Fixing an Outdoor Faucet




Introduction: Fixing an Outdoor Faucet

About: I am a professional voice over artist and I am terrible at DIY.

it's inevitable that sometime during your home ownership, you're going to encounter the dreaded "leaking garden hose faucet".

but it's simple really to fix... so much that your 14 year old could most likely fix it, so long as you can pry them off the xbox.

in fact... it's one of the most easy fixes around your home.

Step 1: Step One


that is... unless you appreciate a good challenge and an outdoor bath.

next up: you'll need channel locks or some kind of wrench.

on every outdoor faucet there is usually a large nut just below the turnkey. a good pair of channel locks are best for this.

loosen up that nut and on the inside there's another threaded nut holding the inner housing to the outer... turn the key to loosen it and once you remove it you should see the end has a washer.

most likely this washer is your villain... causing the faucet to drool all over the place.

most likely this washer is also 3/8.

as you can see mine had began to rot and fray.

i took my old one and matched it up in a book they had at the big orange box. a box of washers ran me 1.25

Thats much better than 125 for a service call.

Step 2: Replace It All

my washer was a beveled design... so i simply slapped it into place and i was basically finished after going in reverse with previous steps.

yours might be a flat washer... you'll find out once you take it off. it might also have a screw holding it on.

sidenote: use a small dab of super glue to affix it to make sure the washer doesn't fall into the faucet crooked or something and cause more problems.

once you have it all back together, turn the water back on and your rose bushes will be happy to receive a drink.

your water bill will also lose some weight... after all, it IS swimsuit season.



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    8 Discussions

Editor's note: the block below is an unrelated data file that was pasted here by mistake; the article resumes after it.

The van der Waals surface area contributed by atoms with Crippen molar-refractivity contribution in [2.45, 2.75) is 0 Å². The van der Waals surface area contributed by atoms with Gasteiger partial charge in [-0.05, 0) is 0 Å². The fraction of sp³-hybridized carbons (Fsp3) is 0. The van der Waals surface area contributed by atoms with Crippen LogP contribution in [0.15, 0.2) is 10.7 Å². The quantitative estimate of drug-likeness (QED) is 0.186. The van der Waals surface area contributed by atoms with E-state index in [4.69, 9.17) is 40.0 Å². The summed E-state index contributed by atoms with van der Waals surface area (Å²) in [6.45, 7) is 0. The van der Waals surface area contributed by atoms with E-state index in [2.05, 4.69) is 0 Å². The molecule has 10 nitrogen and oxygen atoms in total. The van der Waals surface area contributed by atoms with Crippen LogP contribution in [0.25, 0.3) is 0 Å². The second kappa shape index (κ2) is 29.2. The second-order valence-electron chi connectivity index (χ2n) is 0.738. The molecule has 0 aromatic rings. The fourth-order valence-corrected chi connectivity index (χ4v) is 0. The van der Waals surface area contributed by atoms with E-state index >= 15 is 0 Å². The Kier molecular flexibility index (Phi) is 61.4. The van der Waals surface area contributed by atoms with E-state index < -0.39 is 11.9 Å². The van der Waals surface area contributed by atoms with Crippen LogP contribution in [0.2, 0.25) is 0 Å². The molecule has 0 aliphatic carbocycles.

We put twelve inch hose bibbs on all our outdoor faucets. It freezes here.

    2 replies

    What/why a 12" hose bibb and how do they affect freezing?

    When they are turned off, all the water drains out. This way the valve will not freeze and burst.


    2 years ago

    As far as I know the washer is always held on with a screw and it looks as if your screw is broken off. Your idea of CA glue might be the best or only way to hold it on with no screw but the surface should be cleaned with wire brush first. The screws are often rusted in place and that's probably why yours broke off. A bit of WD-40 can help loosen rusted screws sometimes.


    2 years ago

    Don't forget to turn the water to the faucet off first! A channel lock pliers is hardly ever the "best" way to turn a nut but it will do in a pinch. Pliers actually damage the nut a little each time you use them. When possible a wrench should be used--most likely a large crescent adjustable wrench.

    Sounds pretty straightforward, but...sigh...'LIFE' doesn't always know that. (BTW, whoever designed those wicked turn knob...well, lets just say...he better be hiding behind a big angel when I get There! Just sayin'). My 'garden' hose connection in just inside the garage door and its always damp there 'cause I can't get it turned tight enough due to the wicked turn knob! Perhaps it is the washer. Hmm.......

    Nice fix!